Left, Right, Islamism and Other Political Terms And How I Intend to Use Them

Some people out there actually believe that all public life and the entire universe has only one dimension, a left and a right.

You will also find specialists who define the principles of left or right on an axis in a way to make their side look superior or to take a coward “stand” in the “middle.” Entire debates are about vague nonsense like whether you should want more equality or more rewards for your actions.

Let me skip that and zoom in on the matter. There are many public issues, people hold mixed views given their experience and the only reasonable words to describe public life are labels for milieus.

So when I write about the right, I mean the right in the United States and people who share many ideas with them or at least display a priority for conservative ideas over issues of which they hold left-wing views. I use the same blueprint to speak about the left. I recognise that not only are there different people lumped together but also subgroups. The Greens have other goals than the coal miners’ union and yet I might in a given context label them as the left.

I notice that the Muslim world, for example, has it all reversed. The Islamist applauding, anti-American, Jew-hating faction is labelled ‘the right’ there while secular, modern, pro-Americans are on the left. I will qualify that with ‘the left in the Muslim world’ or so.

To minimise misunderstanding I will use the most commonly known terms rather than the most descriptive ones (or whatever other advantages there may be). As I write in Europe, I will more likely say leftist than liberal. And I rather use the word conservative for the right (though I frankly hate the word).

Labels that function only as smears and which are never used by actual people to describe themselves like fascist, libtard, radical, extremist, racist and so on will only be used in quotations.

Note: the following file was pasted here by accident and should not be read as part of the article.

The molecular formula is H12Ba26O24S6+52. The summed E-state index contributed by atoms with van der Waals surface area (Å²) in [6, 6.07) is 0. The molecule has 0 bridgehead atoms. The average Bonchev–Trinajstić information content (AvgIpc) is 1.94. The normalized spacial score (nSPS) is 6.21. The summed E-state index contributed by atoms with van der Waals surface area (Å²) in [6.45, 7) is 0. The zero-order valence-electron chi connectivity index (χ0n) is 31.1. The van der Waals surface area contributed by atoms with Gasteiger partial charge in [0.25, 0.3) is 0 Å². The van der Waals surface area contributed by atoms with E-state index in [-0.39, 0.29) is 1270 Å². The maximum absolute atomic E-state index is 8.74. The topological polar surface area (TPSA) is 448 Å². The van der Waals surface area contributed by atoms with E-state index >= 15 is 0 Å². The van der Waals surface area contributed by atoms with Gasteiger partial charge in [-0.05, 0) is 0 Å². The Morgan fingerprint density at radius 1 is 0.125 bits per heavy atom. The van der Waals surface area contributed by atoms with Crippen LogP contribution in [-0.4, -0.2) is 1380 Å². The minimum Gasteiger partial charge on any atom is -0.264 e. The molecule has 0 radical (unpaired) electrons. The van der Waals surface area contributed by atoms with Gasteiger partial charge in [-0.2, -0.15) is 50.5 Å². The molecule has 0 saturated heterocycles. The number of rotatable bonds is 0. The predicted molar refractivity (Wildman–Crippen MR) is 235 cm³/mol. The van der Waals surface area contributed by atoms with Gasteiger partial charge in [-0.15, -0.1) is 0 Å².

The only exception is the word Islamist. Many on the right hate it for good reasons. There is nobody who uses the label for himself. Such people usually call themselves ‘Muslims.’ Given the aggressive atmosphere and the pretense of many on the left that we on the right are constantly after innocent people I surrender to the word Islamist. It’s proper definition is ‘a mad Muslim doing evil things or some Muslim supporting the former and his bonkers views.’ In other words, Islamism is everything that I don’t like and which has something to do with Muslim culture.

I hear already the moaning. Aren’t generalisations unfair given how different people are? If we want to talk important things, we have to give up precision to get our point across. I demand leniency to some extend (yet try not to hurt anybody, which is impossible these days).

So how do we generalise. Sometimes a feature is displayed by a group because the majority has it. Men are taller than women. Sometimes a feature is assigned to a group because of conditional probability. If you are a policemen busting a mafia racket, the majority of criminals you arrest will be male. So being criminal is a male feature (if we like it or not).

One caveat: I use the terms actual people describe themselves with. However, I will use these terms also for those who go by the wrong label (e.g. John McCain [left, says right], Dave Rubin [right, says left], Angela Merkel [left, says right], Thilo Sarrazin [right, says left]) .

In recent years people started talking about small/big L liberals and small/big C conservatives. I use the small c/l definition, which means that the label is based on the ideas of the people. A big C/L Conservative/LiberalĀ is in line with an organisation whatever they do.


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